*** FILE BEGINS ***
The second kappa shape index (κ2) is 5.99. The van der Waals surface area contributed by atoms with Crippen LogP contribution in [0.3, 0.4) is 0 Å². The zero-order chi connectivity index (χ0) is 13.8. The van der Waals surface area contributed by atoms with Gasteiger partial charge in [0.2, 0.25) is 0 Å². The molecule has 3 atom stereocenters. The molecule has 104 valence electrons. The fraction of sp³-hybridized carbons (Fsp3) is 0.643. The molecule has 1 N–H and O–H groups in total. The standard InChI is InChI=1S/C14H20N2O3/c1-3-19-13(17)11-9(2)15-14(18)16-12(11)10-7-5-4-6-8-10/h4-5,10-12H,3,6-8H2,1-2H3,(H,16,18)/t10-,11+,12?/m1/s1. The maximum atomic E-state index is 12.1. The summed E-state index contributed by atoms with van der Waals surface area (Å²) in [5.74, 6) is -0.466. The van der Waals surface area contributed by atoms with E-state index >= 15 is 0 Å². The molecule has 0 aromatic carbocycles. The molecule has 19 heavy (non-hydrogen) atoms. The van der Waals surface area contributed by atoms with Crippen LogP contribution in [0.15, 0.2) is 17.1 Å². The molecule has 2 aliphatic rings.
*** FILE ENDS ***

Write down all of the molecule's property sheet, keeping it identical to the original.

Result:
The second kappa shape index (κ2) is 5.99. The van der Waals surface area contributed by atoms with Crippen LogP contribution in [0.3, 0.4) is 0 Å². The zero-order chi connectivity index (χ0) is 13.8. The van der Waals surface area contributed by atoms with Gasteiger partial charge in [0.2, 0.25) is 0 Å². The molecule has 3 atom stereocenters. The molecule has 104 valence electrons. The fraction of sp³-hybridized carbons (Fsp3) is 0.643. The molecule has 1 N–H and O–H groups in total. The standard InChI is InChI=1S/C14H20N2O3/c1-3-19-13(17)11-9(2)15-14(18)16-12(11)10-7-5-4-6-8-10/h4-5,10-12H,3,6-8H2,1-2H3,(H,16,18)/t10-,11+,12?/m1/s1. The maximum atomic E-state index is 12.1. The summed E-state index contributed by atoms with van der Waals surface area (Å²) in [5.74, 6) is -0.466. The van der Waals surface area contributed by atoms with E-state index >= 15 is 0 Å². The molecule has 0 aromatic carbocycles. The molecule has 19 heavy (non-hydrogen) atoms. The van der Waals surface area contributed by atoms with Crippen LogP contribution in [0.15, 0.2) is 17.1 Å². The molecule has 2 aliphatic rings.